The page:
The development of the written competence of apprentices is one of the challenges that our society must face. Writing is a key competence for learning in all areas of the curriculum and, therefore, we must consider it a transversal tool in the construction of knowledge and in the improvement of school performance.
It is not an easy task, and to achieve this competence, schools should guarantee the learning of the written language throughout the entire schooling from at least two points of view:
- On the one hand, becoming aware that learning to write is a complex process , which requires the explicit teaching of written composition strategies , the recognition of discursive genres , the characteristics of textual properties and, of course, knowledge of the functioning of the language in which it is written.
- On the other hand, insofar as writing is a transversal competence, promoting didactic and pedagogical coordination between the linguistic field (that is, the one that combines all the curricular languages), between this field and the other curricular areas (in the teaching of writing is reflected in the integrated treatment of languages and content ), and between the different educational stages.
Writing, reading and speaking
The writing plans of the educational centers aim to holistically address this challenge. On many occasions it is overlapped with a reading plan , since reading and writing are two parallel processes, through which we develop knowledge about the world, about others and about ourselves.
But writing is also linked to orality . Multiple investigations show that oral interaction contributes to learning to write , that is, talking about what is being written helps to be aware of what is being written, of the difficulties that arise during the process and, ultimately, to verbalize, share and knowing how to mobilize the necessary strategies to overcome them.
Thus, the teaching of writing is intertwined with written comprehension and oral expression and reflects the didactic value of the integration of communication skills.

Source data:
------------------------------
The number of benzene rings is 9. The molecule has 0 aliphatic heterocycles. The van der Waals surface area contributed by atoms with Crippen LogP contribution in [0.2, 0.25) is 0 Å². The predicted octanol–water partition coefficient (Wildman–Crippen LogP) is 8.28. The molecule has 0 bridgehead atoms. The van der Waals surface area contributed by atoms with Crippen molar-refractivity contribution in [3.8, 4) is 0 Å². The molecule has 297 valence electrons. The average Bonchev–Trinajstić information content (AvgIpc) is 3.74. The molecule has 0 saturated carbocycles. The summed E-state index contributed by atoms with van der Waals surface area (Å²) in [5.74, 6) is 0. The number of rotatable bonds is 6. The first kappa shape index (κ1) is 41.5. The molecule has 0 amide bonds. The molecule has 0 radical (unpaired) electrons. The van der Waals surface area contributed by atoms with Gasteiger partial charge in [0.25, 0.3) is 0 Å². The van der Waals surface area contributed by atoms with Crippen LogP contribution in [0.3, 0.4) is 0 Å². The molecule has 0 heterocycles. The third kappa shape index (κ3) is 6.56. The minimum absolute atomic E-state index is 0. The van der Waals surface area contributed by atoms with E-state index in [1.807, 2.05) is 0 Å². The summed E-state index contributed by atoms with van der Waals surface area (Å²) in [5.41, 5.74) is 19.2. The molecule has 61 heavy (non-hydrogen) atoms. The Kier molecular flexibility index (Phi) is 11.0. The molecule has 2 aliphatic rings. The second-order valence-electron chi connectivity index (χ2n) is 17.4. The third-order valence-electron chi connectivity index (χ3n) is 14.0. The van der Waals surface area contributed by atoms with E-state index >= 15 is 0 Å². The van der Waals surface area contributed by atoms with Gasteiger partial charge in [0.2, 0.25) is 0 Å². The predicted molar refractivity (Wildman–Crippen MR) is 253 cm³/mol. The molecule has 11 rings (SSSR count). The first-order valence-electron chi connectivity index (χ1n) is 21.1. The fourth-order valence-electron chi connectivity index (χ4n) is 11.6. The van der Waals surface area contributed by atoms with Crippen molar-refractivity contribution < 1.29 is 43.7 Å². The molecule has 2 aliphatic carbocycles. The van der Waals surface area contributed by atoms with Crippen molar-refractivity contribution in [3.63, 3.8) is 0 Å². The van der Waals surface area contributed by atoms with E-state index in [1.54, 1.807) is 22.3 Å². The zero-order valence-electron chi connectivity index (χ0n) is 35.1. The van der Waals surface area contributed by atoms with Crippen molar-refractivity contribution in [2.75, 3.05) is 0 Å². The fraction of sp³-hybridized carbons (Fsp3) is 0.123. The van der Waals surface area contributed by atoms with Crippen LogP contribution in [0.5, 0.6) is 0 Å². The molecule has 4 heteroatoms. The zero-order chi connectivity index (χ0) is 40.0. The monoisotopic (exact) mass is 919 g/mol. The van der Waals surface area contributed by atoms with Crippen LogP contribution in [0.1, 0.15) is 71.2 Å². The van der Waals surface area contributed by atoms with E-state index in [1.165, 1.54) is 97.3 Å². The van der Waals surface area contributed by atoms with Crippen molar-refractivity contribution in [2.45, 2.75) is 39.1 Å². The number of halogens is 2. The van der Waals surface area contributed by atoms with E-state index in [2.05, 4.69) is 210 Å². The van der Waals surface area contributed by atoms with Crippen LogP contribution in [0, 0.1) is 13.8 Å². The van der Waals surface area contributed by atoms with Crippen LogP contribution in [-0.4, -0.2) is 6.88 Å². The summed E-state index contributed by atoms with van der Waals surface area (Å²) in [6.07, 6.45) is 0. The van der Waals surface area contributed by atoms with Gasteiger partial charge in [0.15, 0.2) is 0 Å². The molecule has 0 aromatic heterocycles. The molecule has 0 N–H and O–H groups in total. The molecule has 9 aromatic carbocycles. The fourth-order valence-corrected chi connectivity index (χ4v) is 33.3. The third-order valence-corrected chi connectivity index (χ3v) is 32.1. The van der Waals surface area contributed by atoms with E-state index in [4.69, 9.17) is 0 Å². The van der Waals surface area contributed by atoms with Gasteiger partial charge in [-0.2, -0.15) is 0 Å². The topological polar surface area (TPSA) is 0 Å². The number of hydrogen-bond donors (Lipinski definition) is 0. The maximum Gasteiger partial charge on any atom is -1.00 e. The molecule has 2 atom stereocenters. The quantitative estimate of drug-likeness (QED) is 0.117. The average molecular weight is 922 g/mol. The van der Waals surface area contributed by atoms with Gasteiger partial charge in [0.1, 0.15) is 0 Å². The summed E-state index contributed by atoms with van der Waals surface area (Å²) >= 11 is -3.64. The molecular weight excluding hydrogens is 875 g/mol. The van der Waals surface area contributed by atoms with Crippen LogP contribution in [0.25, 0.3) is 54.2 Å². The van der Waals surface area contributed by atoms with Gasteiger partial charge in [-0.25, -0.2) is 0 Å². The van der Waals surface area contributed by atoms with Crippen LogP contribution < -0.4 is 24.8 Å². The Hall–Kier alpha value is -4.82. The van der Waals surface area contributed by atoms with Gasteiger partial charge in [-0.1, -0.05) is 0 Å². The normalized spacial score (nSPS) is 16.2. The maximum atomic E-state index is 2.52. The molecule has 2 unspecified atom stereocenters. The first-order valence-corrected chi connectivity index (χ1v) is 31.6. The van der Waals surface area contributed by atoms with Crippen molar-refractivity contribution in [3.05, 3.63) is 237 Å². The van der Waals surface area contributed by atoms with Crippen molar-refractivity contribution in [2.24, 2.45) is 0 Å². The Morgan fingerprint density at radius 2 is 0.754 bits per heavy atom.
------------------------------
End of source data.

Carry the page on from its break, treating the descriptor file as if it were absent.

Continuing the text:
Now, for speaking and reading to help improve students’ written competence, we must consider, at least, two requirements: the first, to allocate time in the classroom to write and to learn to write; and, the second, to have a didactic framework so that this time is formative, that is, that it is used effectively to learn.
Regarding the first requirement, the teacher must avoid the feeling that writing in class is wasting time. On the contrary, by doing these practices, you can gather evidence that it is time well spent .
Regarding the second requirement, one of the most effective methodological tools for learning to write in the classroom is the didactic sequence , which favors the planning, implementation and evaluation of a meaningful writing project in which one learns to write a genre determined discursive .
Language didactic sequences have been developed for more than three decades (see Bronckart and Schneuwly and Camps ) and there are multiple investigations and classroom experiences that support them in all educational stages: infant , primary and secondary .
These methodological tools that the research has developed and implemented in the classrooms help to specify the objectives that the current curricular framework of compulsory education prescribes. The Royal Decree 126/2014 , establishing the core curriculum of primary education in Spain is established (and curricula of the respective display regions), states the following in reference to the teaching and learning of written competence (pp 27-28):
The teaching of writing processes aims to make the student aware of it as a structured procedure in three parts: writing planning, writing from writing drafts and reviewing drafts before writing the final text.
To progress in mastering writing techniques, it is necessary to acquire the mechanisms that allow the student to differentiate and use the different discourse genres appropriate to each context (family, personal, academic, social) in all areas of the curriculum.
The evaluation is applied not only to the final product, prepared individually or in a group, but above all to the process: it is evaluated and taught to evaluate the entire development of the written text from the productions of the students themselves.
Group review should be accepted as standard practice in these cases to promote autonomous learning.
Evaluate the process, not the result
Thus, teaching writing taking into account the three phases of the writing process (planning, textualization and revision), starting from the discursive gender construct , paying attention to the process rather than the final product and generating opportunities for interaction in the classroom so that students learn to write together to be more and more autonomous, these are premises that any teacher should take into account when proposing writing tasks in the classroom .
Author Bio: Mariona Casas Deseuras is Professor of Language Didactics. Research Group on Education, Language and Literature (GRELL) at University of Vic – Central University of Catalonia